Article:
Above all we must avoid conflating terrorism and migration and we must not stigmatize entire populations, painting everyone with the same brush: all Muslims are not jihadis and all refugees are not terrorists. Many of those killed in the Paris attacks were first- or second-generation immigrants and some of them were Muslim. If we fall prey to a siege mentality, erecting walls, closing borders, abandoning our humanitarian commitments to refugees, and eliminating avenues for legal immigration, then the enemies of our open society will have won.
Europe in particular has a lot to lose. The achievements of free movement—a fundamental pillar of European integration—and the construction of a border-free area are under stress. This was true even before the Paris attacks, as a million refugees and asylum-seekers arrived suddenly on Europe’s doorstep, challenging states to process and care for a large population of desperate people and challenging the European Union to come up with new asylum and border policies. The terrorist attacks have heightened these policy dilemmas, giving greater urgency to the need for a coordinated European response, not just to the waves of refugees but to the broader conflicts in the Middle East and Africa.
The attacks have strengthened the hand of those who would like to reverse the liberal trends of free movement, relatively open borders, and respect for human rights, in favor of nationalist policies that would close borders, drastically curtail immigration, push back refugees and asylum-seekers, and persecute ethnic and religious minorities.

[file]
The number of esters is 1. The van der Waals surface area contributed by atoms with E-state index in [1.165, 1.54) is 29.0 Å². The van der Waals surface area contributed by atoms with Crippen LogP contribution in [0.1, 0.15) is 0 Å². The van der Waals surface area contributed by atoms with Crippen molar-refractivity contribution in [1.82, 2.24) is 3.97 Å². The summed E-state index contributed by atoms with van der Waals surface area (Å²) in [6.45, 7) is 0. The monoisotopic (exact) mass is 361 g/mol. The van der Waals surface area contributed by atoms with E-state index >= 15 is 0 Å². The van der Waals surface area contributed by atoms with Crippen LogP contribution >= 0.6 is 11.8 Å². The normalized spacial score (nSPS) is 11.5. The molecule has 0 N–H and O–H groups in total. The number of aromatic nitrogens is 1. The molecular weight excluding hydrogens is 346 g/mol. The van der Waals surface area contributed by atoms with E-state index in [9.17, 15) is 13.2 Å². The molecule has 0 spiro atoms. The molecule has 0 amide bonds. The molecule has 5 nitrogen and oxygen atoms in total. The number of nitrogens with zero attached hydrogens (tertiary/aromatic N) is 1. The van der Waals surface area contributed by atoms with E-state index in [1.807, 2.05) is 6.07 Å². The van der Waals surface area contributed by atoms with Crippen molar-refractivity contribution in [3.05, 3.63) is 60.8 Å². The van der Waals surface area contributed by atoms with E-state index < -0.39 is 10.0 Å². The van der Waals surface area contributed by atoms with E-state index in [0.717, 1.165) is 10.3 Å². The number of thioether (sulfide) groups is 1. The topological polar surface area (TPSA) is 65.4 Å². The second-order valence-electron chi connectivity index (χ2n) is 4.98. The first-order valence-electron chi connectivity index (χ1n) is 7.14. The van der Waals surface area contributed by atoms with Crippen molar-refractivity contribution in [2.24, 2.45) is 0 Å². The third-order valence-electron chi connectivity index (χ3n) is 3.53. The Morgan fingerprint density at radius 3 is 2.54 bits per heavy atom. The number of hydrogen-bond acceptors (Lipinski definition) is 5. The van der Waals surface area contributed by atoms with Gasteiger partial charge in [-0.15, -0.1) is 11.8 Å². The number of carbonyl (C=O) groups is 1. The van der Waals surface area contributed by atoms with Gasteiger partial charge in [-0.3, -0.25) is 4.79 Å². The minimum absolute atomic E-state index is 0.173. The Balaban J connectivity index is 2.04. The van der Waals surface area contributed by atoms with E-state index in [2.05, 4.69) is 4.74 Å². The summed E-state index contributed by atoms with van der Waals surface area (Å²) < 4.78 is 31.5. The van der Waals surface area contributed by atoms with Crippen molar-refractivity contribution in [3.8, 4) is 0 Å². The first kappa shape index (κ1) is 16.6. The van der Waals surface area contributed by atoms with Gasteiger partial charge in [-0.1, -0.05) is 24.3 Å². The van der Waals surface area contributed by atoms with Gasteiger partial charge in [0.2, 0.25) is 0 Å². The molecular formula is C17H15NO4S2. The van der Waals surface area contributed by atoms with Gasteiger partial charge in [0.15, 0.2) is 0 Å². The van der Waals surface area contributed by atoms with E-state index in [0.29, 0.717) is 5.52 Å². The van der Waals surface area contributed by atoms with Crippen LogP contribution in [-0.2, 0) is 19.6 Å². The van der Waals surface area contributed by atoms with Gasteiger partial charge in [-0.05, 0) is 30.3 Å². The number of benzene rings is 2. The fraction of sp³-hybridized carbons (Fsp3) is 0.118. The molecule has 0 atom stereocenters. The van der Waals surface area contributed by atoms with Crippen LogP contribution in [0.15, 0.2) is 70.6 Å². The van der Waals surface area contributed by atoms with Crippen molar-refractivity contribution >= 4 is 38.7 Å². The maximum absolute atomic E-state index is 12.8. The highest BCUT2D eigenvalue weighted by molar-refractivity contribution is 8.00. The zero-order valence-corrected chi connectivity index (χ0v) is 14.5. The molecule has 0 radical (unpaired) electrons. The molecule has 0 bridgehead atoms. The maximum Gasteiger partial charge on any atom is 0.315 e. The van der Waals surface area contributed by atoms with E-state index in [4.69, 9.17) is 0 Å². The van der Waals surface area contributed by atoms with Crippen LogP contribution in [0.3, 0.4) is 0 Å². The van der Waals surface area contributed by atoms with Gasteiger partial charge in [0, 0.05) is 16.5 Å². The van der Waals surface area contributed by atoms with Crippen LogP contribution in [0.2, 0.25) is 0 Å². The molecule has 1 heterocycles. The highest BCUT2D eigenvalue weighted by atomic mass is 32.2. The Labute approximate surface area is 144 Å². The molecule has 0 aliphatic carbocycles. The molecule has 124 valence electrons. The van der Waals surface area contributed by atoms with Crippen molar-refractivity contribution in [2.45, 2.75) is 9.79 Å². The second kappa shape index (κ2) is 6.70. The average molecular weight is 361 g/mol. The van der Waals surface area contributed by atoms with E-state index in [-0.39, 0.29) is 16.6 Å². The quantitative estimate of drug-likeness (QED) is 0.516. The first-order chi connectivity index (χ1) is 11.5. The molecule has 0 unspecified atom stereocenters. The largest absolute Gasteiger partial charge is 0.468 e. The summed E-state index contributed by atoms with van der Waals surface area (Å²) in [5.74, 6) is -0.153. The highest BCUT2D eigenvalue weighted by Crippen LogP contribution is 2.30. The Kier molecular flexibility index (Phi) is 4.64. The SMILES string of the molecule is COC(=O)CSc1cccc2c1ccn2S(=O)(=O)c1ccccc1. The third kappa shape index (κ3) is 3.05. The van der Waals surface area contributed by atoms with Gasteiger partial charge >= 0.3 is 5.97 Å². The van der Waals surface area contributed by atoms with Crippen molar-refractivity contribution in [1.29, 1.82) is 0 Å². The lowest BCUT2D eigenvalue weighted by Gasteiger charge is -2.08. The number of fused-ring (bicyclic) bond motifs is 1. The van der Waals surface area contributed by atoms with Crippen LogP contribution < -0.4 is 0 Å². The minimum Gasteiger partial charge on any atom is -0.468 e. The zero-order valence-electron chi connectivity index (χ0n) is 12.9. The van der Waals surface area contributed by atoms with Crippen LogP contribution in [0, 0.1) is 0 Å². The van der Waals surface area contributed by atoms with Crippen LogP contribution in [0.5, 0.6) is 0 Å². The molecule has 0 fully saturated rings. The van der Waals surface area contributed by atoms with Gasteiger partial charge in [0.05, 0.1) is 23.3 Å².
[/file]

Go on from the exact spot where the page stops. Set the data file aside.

The United States also stands to lose. Having strong, open, and peaceful societies is a fundamental U.S. interest and this is especially true for our strongest allies in Europe. Anything that undermines the stability of Europe is a direct threat to the United States. We must lead by example, redoubling our efforts and using our leverage to find a political solution to the conflict in Syria, sharing intelligence and working closely with Europe to disrupt terrorist attacks before they happen, helping to shoulder the burden of refugees that has fallen so heavily on Europe but also on Jordan, Lebanon, and Turkey. We must maintain a strong commitment to fundamental freedoms, to fighting religious hatred and intolerance in all of its forms, and to keeping our society open.
Those who have the most to lose and who are losing by the day are the broken societies in the Middle East and Africa, where millions of the best and brightest have fled in despair, leaving behind highly sectarian movements like ISIS, al-Qaeda, and Boko Haram that are poised to destroy every element of pluralism and impose totalitarian regimes that will lead to greater conflict, misery, and deprivation.
Hence the stakes for freedom and international stability are high and Europe and the United States must avoid the temptation to withdraw from the world, close in upon ourselves, and move away from the openness and diversity that are our greatest strengths. To protect our open societies, we must not close them.
The opinions expressed here are solely those of the author.